9 Aug 2010

Abbott can't even spell broadband

By James Riley
The Australian tech sector awoke this morning bathed in the warmth of Coalition love after leader Tony Abbott unveiled ambitious communications and IT programs to underpin economic strength, productivity growth and wealth creation for generations to come…
No wait, hang on. That's not right.

Oh yeah, now I remember. Tony Abbott, in a 3,300 word speech that marked the Coalition's official campaign launch, said nothing about information technology or communications.
 Nothing. No plan, no policy. Literally not a word.

There's no fudging it. In the centrepiece Coalition speech of the 2010 campaign, Mr Abbott did not even use the words 'internet,' "technology,' 'broadband' or ‘communications' once. It's extraordinary.

In fact, he managed to get through all 3,300 words without ever saying 'network' or – quite incredibly – the word 'infrastructure.'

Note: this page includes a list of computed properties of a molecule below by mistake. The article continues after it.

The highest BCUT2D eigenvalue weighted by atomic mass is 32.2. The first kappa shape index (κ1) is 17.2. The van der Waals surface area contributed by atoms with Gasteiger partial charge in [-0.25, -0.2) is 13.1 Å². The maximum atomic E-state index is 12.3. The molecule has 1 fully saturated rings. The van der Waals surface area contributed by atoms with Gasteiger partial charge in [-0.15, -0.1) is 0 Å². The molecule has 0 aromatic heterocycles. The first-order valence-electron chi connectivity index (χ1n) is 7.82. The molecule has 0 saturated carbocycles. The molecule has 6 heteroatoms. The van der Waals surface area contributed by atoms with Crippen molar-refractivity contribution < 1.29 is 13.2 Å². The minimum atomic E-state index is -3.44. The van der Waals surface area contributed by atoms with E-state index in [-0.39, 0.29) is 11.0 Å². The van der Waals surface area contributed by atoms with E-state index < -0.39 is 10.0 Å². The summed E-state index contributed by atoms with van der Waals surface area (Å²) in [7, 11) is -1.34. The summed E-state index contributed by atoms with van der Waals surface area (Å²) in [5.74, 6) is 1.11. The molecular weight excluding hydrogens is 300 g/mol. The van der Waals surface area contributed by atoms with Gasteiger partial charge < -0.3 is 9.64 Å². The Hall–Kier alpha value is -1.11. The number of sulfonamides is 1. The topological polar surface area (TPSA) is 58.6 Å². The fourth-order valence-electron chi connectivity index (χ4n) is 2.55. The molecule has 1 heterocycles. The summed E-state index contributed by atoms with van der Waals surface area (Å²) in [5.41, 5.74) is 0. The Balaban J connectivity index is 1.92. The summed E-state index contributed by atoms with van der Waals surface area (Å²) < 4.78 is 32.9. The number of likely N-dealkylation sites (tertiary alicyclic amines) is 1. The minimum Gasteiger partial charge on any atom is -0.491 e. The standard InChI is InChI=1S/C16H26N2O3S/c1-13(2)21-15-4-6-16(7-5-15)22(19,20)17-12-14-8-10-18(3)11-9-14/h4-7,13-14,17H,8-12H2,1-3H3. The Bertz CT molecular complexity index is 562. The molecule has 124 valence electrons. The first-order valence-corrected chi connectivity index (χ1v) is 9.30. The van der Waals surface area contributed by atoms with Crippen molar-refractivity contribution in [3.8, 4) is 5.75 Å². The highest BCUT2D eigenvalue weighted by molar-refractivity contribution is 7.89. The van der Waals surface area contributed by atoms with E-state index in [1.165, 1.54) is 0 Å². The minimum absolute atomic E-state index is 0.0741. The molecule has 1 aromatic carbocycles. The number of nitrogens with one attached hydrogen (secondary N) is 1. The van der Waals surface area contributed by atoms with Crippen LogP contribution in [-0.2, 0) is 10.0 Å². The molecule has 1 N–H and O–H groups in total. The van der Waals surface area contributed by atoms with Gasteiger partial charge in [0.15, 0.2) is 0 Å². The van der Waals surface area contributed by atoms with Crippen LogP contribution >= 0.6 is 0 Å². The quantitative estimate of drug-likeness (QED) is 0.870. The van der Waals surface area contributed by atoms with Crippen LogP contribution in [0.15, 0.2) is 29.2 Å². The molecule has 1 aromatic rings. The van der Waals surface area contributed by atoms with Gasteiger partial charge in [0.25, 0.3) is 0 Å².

Seriously, he must have a hell of a speechwriter. Because that would take some skill, creating a speech of that length, detailing short and long-term policies and plans for the nation's future, and still managing to avoid all of those core economic terms.

This is the same bloke who has been hammering Labor for its "reckless" spending on the $43 billion National Broadband Network.


Just last week he was warning voters that the NBN project blow-outs could double the cost to taxpayers of the ‘network’ to $86 billion, a total lie.
The NBN will undoubtedly come in under budget by quite a bit according to the industry.



TONY ABBOTT'S UNDERSTANDING

AND

 APPRECIATION OF BROADBAND

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